4:30 p.m. EDT: More evidence that the French electorate lacked enthusiasm for their presidential candidates:
3:30 p.m. EDT: Among the themes the media are focused on:
- Today’s vote was a lukewarm endorsement of Macron
- Macron’s immediate challenge is to find coalition partners; En Marche! is not a party and the country’s parliamentary elections are next month
- Lepen wants to remain an integral part of the National Front, but it’s not certain her party wants her
- Nearly 4-million voters opted for neither candidate
- France rejected the idea of slamming the door on Europe, but what did today’s election make clear what it did want?
2:24 p.m. EDT: Lepen has promised to remain in politics, but an interesting question will soon be answered in France: Do members of the National Front want her? Her efforts in the two-week period between the first and second round of the French presidential election brought dishonor to herself and to her party.
Would the separation of Lepen from the National Front mean the party’s core members want to retain its hard right, anti-immigration, anti-European program? Or would it mean that the membership knows that for the National Front to make any real move that Lepen must be jettisoned?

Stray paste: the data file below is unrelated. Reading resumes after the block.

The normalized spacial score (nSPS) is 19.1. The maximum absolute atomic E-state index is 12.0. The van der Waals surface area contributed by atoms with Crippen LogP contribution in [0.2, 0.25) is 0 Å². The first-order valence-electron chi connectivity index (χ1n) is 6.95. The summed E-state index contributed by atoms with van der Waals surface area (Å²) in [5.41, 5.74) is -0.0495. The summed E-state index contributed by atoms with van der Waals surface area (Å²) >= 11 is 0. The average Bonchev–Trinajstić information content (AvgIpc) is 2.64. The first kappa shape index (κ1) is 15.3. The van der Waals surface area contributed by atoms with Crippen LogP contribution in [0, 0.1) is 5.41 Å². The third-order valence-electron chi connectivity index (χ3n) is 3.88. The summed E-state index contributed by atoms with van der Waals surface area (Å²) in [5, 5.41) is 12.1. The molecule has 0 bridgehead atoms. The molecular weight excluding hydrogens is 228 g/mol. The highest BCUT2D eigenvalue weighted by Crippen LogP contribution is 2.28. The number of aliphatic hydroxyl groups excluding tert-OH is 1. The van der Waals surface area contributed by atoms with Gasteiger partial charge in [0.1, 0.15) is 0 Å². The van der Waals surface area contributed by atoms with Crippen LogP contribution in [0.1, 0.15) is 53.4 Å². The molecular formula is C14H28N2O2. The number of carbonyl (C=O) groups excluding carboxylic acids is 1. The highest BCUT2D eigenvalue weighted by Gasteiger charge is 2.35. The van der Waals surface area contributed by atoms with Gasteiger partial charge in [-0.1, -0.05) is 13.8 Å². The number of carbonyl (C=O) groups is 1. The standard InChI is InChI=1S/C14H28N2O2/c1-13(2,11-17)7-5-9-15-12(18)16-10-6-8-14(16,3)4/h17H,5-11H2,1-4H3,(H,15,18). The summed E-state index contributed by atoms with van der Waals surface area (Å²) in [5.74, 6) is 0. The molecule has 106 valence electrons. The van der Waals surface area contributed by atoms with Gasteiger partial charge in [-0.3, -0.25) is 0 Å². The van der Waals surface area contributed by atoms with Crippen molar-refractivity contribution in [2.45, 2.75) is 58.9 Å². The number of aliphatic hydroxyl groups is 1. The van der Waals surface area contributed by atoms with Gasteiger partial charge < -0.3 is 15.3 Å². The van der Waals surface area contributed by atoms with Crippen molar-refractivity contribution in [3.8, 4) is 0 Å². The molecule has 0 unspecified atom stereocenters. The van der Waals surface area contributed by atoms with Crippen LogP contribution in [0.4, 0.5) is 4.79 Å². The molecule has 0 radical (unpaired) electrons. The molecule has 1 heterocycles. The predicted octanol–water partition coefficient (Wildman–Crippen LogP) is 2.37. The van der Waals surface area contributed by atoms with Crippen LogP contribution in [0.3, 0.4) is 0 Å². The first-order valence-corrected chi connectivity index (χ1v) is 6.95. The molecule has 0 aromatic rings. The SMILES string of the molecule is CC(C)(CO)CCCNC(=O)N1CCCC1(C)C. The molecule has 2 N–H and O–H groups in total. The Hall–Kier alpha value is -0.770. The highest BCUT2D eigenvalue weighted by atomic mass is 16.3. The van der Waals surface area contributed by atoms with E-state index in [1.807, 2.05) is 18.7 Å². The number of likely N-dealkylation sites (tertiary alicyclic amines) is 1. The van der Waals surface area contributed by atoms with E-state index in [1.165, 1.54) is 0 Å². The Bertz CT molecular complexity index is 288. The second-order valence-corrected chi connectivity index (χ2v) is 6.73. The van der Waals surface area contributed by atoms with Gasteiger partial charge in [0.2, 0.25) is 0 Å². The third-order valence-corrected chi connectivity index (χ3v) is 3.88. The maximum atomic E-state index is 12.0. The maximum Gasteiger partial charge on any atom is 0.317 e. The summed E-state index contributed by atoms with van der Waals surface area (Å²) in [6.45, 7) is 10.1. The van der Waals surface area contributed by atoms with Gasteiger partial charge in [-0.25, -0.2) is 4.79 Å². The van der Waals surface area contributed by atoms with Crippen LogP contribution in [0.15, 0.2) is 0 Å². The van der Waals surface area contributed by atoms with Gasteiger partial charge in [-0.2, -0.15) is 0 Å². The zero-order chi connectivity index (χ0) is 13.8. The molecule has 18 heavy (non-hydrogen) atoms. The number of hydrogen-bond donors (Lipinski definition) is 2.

2:18 p.m. EDT: Lepen told supporters that she will not step away from politics and will lead her party as the country’s parliamentary elections loom in just a few weeks.
Victory for the young, pro-EU centrist will be greeted with relief in key European capitals. Mr Macron, who served as economy minister under president François Hollande from 2014- 2016, positioned himself as an economic and social liberal, as an advocate of free trade and European integration.
2:12 p.m. EDT: Marine Lepen has conceded.
2:10 p.m. EDT: This tweet from a Buzzfeed reporter:
2:07 p.m. EDT: The projections indicate Macron will win about 65% of the vote with Lepen gaining the other 35%.
ORIGINAL POST: France 24, among other news agencies, is reporting that Emmanuel Macron will be the next president of France. He is expected to comfortably defeat Marine Lepen.
Macron is 39, which would make him the youngest-ever French president. He also caps an amazing roughly 12-month run in which he went from an unknown candidate who had started his own movement to the Elysee Palace.